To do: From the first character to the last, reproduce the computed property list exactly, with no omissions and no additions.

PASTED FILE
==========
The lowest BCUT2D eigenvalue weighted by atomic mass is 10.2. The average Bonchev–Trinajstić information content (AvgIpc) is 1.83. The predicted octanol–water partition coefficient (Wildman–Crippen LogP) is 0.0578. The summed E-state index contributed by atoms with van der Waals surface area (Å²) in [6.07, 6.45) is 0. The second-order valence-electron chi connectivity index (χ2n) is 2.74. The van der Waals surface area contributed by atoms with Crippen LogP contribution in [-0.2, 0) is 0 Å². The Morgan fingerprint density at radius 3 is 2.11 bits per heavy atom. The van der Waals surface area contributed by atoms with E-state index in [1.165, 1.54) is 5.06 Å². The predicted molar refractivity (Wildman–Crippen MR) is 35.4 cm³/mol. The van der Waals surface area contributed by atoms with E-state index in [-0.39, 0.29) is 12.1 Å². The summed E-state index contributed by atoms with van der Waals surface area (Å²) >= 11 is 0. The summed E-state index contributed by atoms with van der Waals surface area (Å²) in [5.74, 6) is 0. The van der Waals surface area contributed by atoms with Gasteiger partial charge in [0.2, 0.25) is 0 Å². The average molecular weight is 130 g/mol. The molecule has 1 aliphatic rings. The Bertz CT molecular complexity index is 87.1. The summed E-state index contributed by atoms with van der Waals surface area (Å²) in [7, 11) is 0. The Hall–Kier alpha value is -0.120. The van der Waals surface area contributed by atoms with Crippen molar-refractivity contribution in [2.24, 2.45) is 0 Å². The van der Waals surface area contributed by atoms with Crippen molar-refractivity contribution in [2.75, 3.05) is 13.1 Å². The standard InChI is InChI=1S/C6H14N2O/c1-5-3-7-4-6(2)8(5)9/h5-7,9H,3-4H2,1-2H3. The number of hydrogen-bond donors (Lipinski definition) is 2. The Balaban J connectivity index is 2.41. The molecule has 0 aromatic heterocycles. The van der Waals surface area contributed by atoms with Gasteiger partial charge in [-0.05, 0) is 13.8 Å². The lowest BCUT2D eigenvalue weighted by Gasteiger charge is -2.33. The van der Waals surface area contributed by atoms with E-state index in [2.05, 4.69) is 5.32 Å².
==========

The lowest BCUT2D eigenvalue weighted by atomic mass is 10.2. The average Bonchev–Trinajstić information content (AvgIpc) is 1.83. The predicted octanol–water partition coefficient (Wildman–Crippen LogP) is 0.0578. The summed E-state index contributed by atoms with van der Waals surface area (Å²) in [6.07, 6.45) is 0. The second-order valence-electron chi connectivity index (χ2n) is 2.74. The van der Waals surface area contributed by atoms with Crippen LogP contribution in [-0.2, 0) is 0 Å². The Morgan fingerprint density at radius 3 is 2.11 bits per heavy atom. The van der Waals surface area contributed by atoms with E-state index in [1.165, 1.54) is 5.06 Å². The predicted molar refractivity (Wildman–Crippen MR) is 35.4 cm³/mol. The van der Waals surface area contributed by atoms with E-state index in [-0.39, 0.29) is 12.1 Å². The summed E-state index contributed by atoms with van der Waals surface area (Å²) >= 11 is 0. The summed E-state index contributed by atoms with van der Waals surface area (Å²) in [5.74, 6) is 0. The van der Waals surface area contributed by atoms with Gasteiger partial charge in [0.2, 0.25) is 0 Å². The average molecular weight is 130 g/mol. The molecule has 1 aliphatic rings. The Bertz CT molecular complexity index is 87.1. The summed E-state index contributed by atoms with van der Waals surface area (Å²) in [7, 11) is 0. The Hall–Kier alpha value is -0.120. The van der Waals surface area contributed by atoms with Crippen molar-refractivity contribution in [2.24, 2.45) is 0 Å². The van der Waals surface area contributed by atoms with Crippen molar-refractivity contribution in [2.75, 3.05) is 13.1 Å². The standard InChI is InChI=1S/C6H14N2O/c1-5-3-7-4-6(2)8(5)9/h5-7,9H,3-4H2,1-2H3. The number of hydrogen-bond donors (Lipinski definition) is 2. The Balaban J connectivity index is 2.41. The molecule has 0 aromatic heterocycles. The van der Waals surface area contributed by atoms with Gasteiger partial charge in [-0.05, 0) is 13.8 Å². The lowest BCUT2D eigenvalue weighted by Gasteiger charge is -2.33. The van der Waals surface area contributed by atoms with E-state index in [2.05, 4.69) is 5.32 Å².